Corticospinal responses following strength training: a systematic review and meta-analysis

Kidgell, Dawson, Bonanno, Daniel, Frazer, Ashlyn, Howatson, Glyn and Pearce, Alan (2017) Corticospinal responses following strength training: a systematic review and meta-analysis. European Journal of Neuroscience, 46 (11). pp. 2648-2661. ISSN 1460-9568

KIDGELL ET AL. 2017_ACCEPTED VERSION_ Motor Cortical responseS.pdf - Accepted Version

Download (25MB) | Preview
KIDGELL ET AL. 2017_ACCEPTED VERSION_ Motor Cortical responseS.2.pdf - Supplemental Material

Download (131kB) | Preview
Official URL:


Background: Strength training results in adaptive changes in skeletal muscle, however, adaptive changes in the central nervous system also occur. Over the last 15 years, noninvasive brain stimulation techniques, such as transcranial magnetic stimulation, have been used to study the neural adaptations to strength training. The present review explored the working hypothesis that the early neural adaptations to strength training may in fact be due to changes in corticospinal excitability and inhibition and, such changes, contribute to the early gain in strength following short-term training.

Methods: A systematic review, according to PRISMA guidelines identified studies by database searching, hand-searching and citation tracking in August 2016. Methodological quality of included studies was determined using the Downs and Black quality index. Data were synthesised and interpreted from meta-analysis.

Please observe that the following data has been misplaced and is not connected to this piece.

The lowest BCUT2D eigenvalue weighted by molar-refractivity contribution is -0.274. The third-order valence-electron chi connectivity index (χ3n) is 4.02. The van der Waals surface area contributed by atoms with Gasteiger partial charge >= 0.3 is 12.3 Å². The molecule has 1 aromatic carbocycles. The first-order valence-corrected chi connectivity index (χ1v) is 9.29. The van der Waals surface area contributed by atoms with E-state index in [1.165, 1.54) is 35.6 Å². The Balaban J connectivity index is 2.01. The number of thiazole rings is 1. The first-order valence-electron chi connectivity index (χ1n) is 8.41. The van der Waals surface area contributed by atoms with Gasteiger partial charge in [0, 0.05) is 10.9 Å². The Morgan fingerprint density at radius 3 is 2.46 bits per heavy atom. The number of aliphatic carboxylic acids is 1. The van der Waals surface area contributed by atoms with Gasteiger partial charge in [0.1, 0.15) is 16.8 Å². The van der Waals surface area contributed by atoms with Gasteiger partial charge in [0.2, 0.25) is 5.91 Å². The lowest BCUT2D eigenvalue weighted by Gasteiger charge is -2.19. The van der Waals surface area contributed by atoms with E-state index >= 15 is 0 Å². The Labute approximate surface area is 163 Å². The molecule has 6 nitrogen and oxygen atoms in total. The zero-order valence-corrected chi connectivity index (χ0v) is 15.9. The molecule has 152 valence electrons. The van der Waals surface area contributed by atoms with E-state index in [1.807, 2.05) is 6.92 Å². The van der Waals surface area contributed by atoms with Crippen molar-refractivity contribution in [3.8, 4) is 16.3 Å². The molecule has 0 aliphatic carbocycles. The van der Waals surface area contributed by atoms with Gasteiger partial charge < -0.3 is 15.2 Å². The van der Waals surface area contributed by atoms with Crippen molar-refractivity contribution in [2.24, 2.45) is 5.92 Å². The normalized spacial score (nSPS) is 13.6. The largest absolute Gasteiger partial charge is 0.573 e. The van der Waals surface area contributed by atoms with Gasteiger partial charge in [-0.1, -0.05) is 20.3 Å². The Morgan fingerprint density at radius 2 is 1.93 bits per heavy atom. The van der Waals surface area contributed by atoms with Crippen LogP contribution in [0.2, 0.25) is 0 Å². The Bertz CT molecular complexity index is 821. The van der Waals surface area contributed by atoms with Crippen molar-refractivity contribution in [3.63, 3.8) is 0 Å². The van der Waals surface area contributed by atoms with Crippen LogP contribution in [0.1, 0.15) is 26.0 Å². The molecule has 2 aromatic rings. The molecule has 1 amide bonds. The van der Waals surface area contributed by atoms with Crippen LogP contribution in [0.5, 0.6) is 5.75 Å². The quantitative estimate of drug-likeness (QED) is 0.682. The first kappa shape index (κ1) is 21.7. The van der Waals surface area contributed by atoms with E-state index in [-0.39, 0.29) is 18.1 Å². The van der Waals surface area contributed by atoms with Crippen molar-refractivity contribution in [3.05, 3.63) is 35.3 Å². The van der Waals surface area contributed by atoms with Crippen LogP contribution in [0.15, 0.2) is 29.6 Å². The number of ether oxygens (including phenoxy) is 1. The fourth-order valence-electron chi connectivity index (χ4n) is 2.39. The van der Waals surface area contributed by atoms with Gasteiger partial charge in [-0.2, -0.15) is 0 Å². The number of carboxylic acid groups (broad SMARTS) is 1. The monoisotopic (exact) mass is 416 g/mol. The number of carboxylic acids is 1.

Results: Twenty studies investigating the corticospinal responses following strength training were included. Meta-analysis found that short-term strength training increased strength (standardized mean difference [SMD] 0.76, 95% CI 0.46 to 1.06) and decreased corticospinal inhibition (SMD -0.53, 95% CI -0.93 to -0.13). Short-term strength training had no effect on motor threshold (SMD -0.12, 95% CI -0.49 to 0.25), corticospinal excitability (SMD 0.23, 95% CI -0.10 to 0.56) or short-interval intracortical inhibition (SMD -0.90, 95% CI -1.86 to 0.07).

Conclusion: The corticospinal response to short-term strength training is characterised by a reduction in corticospinal inhibition, rather than an increase in corticospinal excitability. These data demonstrate that strength training targets intracortical inhibitory networks within the corticospinal tract and which characterizes an important neural adaptation to strength training.

Item Type: Article
Uncontrolled Keywords: Corticospinal, excitability, inhibition, strength training, transcranial magnetic stimulation
Subjects: B100 Anatomy, Physiology and Pathology
C600 Sports Science
Department: Faculties > Health and Life Sciences > Sport, Exercise and Rehabilitation
Depositing User: Becky Skoyles
Date Deposited: 04 Sep 2017 08:52
Last Modified: 01 Aug 2021 09:48

Actions (login required)

View Item View Item


Downloads per month over past year

View more statistics